For people on the wrong end of their 20s like myself, the fact that Jay Bruce is entering his eighth season in the majors puts a whole new meaning to the idiom “time flies.”

Let’s take a step back for a second and reevaluate Bruce’s path to the big leagues. The Beaumont, Texas, native was the 12th pick in an absolutely loaded first round of 2005 draft. Justin Upton, Alex Gordon, Ryan Zimmerman, Ryan Braun, Troy Tulowitzki and Andrew McCutchen were selected prior to Bruce. Cliff Pennington, Jacoby Ellsbury, Matt Garza and Colby Rasmus were taken after Bruce. Ricky Romero, Mike Pelfrey and Cameron Maybin were also first-round picks in 2005. That’s some serious talent.

After signing on June 10, 2005, Bruce annihilated mostly everything in sight during his stint in the minors, slashing .308/.366/.551 in over 1,500 minor league plate appearances. Named Baseball America’s Minor League Player of the Year in 2007 as well as the minors’ No. 1 prospect prior to the 2008 season by both Baseball America and Baseball Prospectus, Bruce reached Triple-A by his age-20 season.

The 6-3, 215-pound lefty outfielder made his major-league debut on May 27, 2008, and as the kids would say, “crushed it” in the interim, smacking 11 hits in his first 19 at-bats. Bruce’s first home run was a walk-off shot in the bottom of the 10th inning vs. the Atlanta Braves four days after his debut, a round-tripper that overshadowed Ken Griffey Jr.’s 599th home run earlier in the contest.

Fast forward nearly seven years, and Bruce has accumulated a pair of All-Star appearances, two Silver Slugger awards and three 30-home run campaigns.

In nearly 4,000 career plate appearances, Bruce’s 162-game averages are as follows:

663 PA | 30 2B | 31 HR | .251 AVG | .323 OBP | .467 SLG | .790 OPS

We know that in 2014, Bruce missed only two weeks after undergoing surgery for a torn meniscus in his left knee on May 6. He played through post-surgery issues with the knee and suffered through a lost season, finishing with career-lows in batting average, home runs, isolated power, on-base percentage, slugging percentage and weighted runs created plus. The following quote from the above linked piece by MLB.com’s Mark Sheldon is telling:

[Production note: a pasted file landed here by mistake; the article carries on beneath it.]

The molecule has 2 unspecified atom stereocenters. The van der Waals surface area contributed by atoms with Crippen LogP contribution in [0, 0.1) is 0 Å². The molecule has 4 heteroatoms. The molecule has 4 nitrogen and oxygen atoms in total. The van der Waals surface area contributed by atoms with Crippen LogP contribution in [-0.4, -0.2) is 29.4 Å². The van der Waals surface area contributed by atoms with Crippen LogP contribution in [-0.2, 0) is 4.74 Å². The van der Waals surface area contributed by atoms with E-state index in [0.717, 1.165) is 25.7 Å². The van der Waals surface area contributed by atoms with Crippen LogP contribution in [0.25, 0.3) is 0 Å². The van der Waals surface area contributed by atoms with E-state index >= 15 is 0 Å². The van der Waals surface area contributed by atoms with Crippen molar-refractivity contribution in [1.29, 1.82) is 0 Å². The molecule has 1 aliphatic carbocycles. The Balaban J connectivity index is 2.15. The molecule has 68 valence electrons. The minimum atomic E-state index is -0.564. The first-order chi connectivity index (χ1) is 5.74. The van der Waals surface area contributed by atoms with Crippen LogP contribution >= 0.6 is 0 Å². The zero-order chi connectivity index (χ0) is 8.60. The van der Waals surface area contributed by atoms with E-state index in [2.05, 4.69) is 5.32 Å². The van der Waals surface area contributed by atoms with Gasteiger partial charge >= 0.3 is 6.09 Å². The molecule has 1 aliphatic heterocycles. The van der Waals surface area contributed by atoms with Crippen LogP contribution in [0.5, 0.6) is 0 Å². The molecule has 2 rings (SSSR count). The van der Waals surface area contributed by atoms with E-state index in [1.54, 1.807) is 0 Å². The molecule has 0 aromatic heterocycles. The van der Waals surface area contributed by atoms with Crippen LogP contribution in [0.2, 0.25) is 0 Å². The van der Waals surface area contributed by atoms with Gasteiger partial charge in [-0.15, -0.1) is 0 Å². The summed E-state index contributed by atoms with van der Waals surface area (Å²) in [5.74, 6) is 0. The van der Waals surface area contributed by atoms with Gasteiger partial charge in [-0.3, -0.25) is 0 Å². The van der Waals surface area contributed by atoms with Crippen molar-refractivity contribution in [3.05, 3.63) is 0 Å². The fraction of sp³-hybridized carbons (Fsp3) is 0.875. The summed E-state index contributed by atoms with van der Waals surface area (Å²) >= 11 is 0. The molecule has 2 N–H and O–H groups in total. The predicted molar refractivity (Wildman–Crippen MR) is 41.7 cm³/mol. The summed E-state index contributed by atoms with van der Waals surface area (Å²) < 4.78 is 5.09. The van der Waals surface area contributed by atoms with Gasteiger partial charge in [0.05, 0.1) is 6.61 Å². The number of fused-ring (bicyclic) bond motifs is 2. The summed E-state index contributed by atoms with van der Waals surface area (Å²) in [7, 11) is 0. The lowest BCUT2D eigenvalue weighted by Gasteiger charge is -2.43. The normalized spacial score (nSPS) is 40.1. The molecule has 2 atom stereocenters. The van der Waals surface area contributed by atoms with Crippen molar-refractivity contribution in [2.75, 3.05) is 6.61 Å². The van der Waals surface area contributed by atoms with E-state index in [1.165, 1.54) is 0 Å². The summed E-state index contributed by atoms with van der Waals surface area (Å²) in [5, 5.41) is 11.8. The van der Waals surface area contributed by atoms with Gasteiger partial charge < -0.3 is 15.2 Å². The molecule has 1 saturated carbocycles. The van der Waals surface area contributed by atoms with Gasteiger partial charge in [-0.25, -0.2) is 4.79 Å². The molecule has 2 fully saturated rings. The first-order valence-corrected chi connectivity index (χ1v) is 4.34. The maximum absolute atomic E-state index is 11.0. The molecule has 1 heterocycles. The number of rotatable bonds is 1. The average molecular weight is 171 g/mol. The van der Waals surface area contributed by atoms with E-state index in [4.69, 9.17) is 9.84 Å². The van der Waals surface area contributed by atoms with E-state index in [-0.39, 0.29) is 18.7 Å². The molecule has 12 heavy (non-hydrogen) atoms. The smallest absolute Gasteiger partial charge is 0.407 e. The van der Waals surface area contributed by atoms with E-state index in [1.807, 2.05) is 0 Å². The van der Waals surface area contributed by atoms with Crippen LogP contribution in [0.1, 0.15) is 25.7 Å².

“It’s been miserable. It’s honestly been the most embarrassing year of my life,” Bruce said late last August. “But I know this isn’t me. It’s definitely humbling, not that I needed to be more humbled by anything. I feel like I’m pretty self-aware and have some humility.

“It’s just one of those things. You have to find a way to take some positive out of it to get better. I think this is going to make me better.”

Late last month, Reds manager Bryan Price expressed regret about how the team handled Bruce’s rehab. [Somewhere, Mat Latos nods]. Now, Bruce claims he is 100 percent and refused to blame his woeful 2014 campaign on his knee injury, which, while noble, is a bit ridiculous.

We know Bruce is going to be better in 2015 — but by how much? My projections for Bruce in 2015:

155 G | 642 PA | 32 2B | 30 HR | .263 AVG | .338 OBP | .480 SLG | .811 OPS

To arrive at my projections — which, of course, assume a healthy 2015 for Bruce — I removed the 2008 (Bruce wasn’t called up until late May), 2009 (Bruce missed two months with a broken wrist) and 2014 (self-explanatory at this point) seasons and factored in Bruce’s 2009-13 campaigns. I then averaged out those four seasons — Bruce doesn’t turn 28 until April 3, so there’s no reason to believe he’s in decline or susceptible to major age-related regression — and arrived at the above numbers, which admittedly came out on the optimistic side of things. However, I split the difference on slugging percentage and on-base plus slugging percentage with my numbers and Jason Linden’s projections because I felt my calculations in those two categories were a bit too optimistic.

With a handy assist from from Steve Mancuso’s Big Reds Preview, one can pinpoint a pair of disturbing trends with Bruce’s numbers: a strikeout rate that has escalated in each of the past five seasons and a walk rate that has decreased over the past four years.

Furthermore, Bruce’s ground ball rate skied almost nine percentage points from 2013 to a career-high 45 percent last season, but as Fangraphs.com’s Eno Sarris noted earlier this week, that spike was almost assuredly injury-related.